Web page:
The recent case of the disappearance and death of Gabbi Petito, who was white and blone, has focused more attention on the missing people of color, including indigenous people, who go missing every year without similar press attention.
She does so, even 13 years and some success stories later, emotionally.
“We’ve come a long way,” Wilson declared during a recent visit to the new, state-of-the-art National Newspaper Publishers Association’s (NNPA) television studios in Washington, D.C.
During a conversation with NNPA President and CEO Dr. Benjamin F. Chavis, Jr., Wilson punctuated the need for the Black and Missing Foundation with the story of Phoenix Coldena young African American woman who went in 2011 missing near St. Louis, Missouri.
“I called every media outlet, and no one covered that story,” Wilson recalled. “Finally, an assignment editor got tired of me calling and asked me to send Colden’s profile.”
In her interview with Dr. Chavis, which will air on PBS-TV and PBS-World as a special on The Chavis Chronicles, Wilson reflected on how the news media and even law enforcement fail to highlight missing people of color – notably missing Black girls.
“I’m so grateful for the Black Press,” Wilson remarked. “They have used their platform to showcase [these stories]. Media coverage is important. It could speed up the recovery and add pressure on law enforcement to add resources to these cases, and that’s vital.”
Wilson proclaimed that laws are needed to protect children, particularly victims of sex trafficking. She said she had witnessed young boys and girls arrested after becoming sex trafficking victims. “They need rehabilitation,” she exclaimed.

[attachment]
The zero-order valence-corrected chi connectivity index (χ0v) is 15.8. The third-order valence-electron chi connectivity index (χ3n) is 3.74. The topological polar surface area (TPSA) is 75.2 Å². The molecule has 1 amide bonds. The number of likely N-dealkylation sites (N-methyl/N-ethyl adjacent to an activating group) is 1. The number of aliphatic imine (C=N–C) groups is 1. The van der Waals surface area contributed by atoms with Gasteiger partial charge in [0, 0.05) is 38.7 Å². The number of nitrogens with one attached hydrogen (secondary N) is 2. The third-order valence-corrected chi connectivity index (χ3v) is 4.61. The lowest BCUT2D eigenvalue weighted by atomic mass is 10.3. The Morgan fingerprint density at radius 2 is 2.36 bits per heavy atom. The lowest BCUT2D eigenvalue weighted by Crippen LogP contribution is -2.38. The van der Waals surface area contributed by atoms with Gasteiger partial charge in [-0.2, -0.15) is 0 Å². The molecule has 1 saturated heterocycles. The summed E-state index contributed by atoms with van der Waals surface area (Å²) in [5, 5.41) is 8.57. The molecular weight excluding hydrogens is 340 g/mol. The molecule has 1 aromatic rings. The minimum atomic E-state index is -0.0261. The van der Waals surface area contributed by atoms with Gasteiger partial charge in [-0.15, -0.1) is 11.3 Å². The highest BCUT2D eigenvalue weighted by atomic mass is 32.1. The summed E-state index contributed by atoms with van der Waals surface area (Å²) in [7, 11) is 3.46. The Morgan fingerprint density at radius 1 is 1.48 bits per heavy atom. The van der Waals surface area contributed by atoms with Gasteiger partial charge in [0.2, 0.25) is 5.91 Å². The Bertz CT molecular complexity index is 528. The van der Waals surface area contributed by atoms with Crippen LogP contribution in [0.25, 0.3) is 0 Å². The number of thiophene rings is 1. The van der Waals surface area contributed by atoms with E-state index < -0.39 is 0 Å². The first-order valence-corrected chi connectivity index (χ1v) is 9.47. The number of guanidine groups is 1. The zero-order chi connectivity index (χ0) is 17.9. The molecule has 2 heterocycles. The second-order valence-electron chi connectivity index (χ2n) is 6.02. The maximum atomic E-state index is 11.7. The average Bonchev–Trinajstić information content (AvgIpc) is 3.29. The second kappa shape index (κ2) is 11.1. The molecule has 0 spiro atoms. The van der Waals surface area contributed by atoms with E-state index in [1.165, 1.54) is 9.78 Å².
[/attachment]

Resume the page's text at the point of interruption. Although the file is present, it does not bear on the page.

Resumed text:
Wilson recalled a case in Virginia of a young Black woman who went missing.
“She was too old for an Amber Alert and too young for a Silver Alert,” Wilson stated. Ashanti Billie, 19, was kidnapped while heading to work in 2017. Authorities recovered her body 11 days later in North Carolina.
Because she didn’t qualify for either an Amber or Silver alert – which notifies the public about missing children and senior citizens – family and authorities lost precious time.
Virginia has now enacted The Ashanti Alert, which bridges the age gap. “This needs to be on the national level because so many of our missing are slipping under the radar,” Wilson stated.
She pointed out that since the beginning of the pandemic, there’s been an uptick in sex trafficking, and children are more exposed to online predators than ever before.
“They are tapping into our children,” Wilson said.
“There was a young lady who went missing. She was a gamer, and she was talking to a man online. So, when she went missing, her family was so surprised that she was talking to someone online.”
Wilson continued:
“You’ve got to be nosey with your children. Have them sit in an open area so you can see what’s going on. Create a fictitious account and see if you can befriend your child online and share information to save their lives. Unfortunately, once they go missing, we don’t have any intelligence to help save them.”
For more information about the Black and Missing Foundation, visit http://www.bamfi.org.